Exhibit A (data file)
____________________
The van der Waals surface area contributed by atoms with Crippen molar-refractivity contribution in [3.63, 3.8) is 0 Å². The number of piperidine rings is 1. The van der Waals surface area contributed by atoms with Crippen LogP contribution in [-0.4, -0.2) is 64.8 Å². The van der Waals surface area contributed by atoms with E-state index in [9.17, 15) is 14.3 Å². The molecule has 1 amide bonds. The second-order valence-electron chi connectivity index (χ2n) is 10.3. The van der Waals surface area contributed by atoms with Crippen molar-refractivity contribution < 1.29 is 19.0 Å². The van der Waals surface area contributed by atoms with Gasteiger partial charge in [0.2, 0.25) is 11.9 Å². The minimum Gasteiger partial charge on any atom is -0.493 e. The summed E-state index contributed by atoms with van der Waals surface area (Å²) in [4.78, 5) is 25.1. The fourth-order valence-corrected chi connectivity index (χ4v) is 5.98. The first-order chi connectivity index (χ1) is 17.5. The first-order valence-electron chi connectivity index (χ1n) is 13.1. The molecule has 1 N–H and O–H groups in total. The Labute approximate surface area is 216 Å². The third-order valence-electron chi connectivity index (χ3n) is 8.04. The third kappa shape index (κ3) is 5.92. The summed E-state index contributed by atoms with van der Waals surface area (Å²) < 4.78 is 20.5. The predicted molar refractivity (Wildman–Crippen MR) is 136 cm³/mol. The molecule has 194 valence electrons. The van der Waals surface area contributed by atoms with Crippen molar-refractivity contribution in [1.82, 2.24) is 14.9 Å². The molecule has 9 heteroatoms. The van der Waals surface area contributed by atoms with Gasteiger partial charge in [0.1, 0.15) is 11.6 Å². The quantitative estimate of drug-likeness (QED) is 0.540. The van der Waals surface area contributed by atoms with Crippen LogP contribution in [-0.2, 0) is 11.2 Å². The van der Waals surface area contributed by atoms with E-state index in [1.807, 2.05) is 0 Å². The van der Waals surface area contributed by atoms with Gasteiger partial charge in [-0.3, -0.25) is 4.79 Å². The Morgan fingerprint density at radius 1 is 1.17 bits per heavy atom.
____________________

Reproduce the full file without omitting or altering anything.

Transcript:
The van der Waals surface area contributed by atoms with Crippen molar-refractivity contribution in [3.63, 3.8) is 0 Å². The number of piperidine rings is 1. The van der Waals surface area contributed by atoms with Crippen LogP contribution in [-0.4, -0.2) is 64.8 Å². The van der Waals surface area contributed by atoms with E-state index in [9.17, 15) is 14.3 Å². The molecule has 1 amide bonds. The second-order valence-electron chi connectivity index (χ2n) is 10.3. The van der Waals surface area contributed by atoms with Crippen molar-refractivity contribution < 1.29 is 19.0 Å². The van der Waals surface area contributed by atoms with Gasteiger partial charge in [0.2, 0.25) is 11.9 Å². The minimum Gasteiger partial charge on any atom is -0.493 e. The summed E-state index contributed by atoms with van der Waals surface area (Å²) in [4.78, 5) is 25.1. The fourth-order valence-corrected chi connectivity index (χ4v) is 5.98. The first-order chi connectivity index (χ1) is 17.5. The first-order valence-electron chi connectivity index (χ1n) is 13.1. The molecule has 1 N–H and O–H groups in total. The Labute approximate surface area is 216 Å². The third-order valence-electron chi connectivity index (χ3n) is 8.04. The third kappa shape index (κ3) is 5.92. The summed E-state index contributed by atoms with van der Waals surface area (Å²) < 4.78 is 20.5. The predicted molar refractivity (Wildman–Crippen MR) is 136 cm³/mol. The molecule has 194 valence electrons. The van der Waals surface area contributed by atoms with Crippen molar-refractivity contribution in [1.82, 2.24) is 14.9 Å². The molecule has 9 heteroatoms. The van der Waals surface area contributed by atoms with Gasteiger partial charge in [0.1, 0.15) is 11.6 Å². The quantitative estimate of drug-likeness (QED) is 0.540. The van der Waals surface area contributed by atoms with Crippen LogP contribution in [-0.2, 0) is 11.2 Å². The van der Waals surface area contributed by atoms with E-state index in [1.807, 2.05) is 0 Å². The van der Waals surface area contributed by atoms with Gasteiger partial charge in [-0.3, -0.25) is 4.79 Å². The Morgan fingerprint density at radius 1 is 1.17 bits per heavy atom.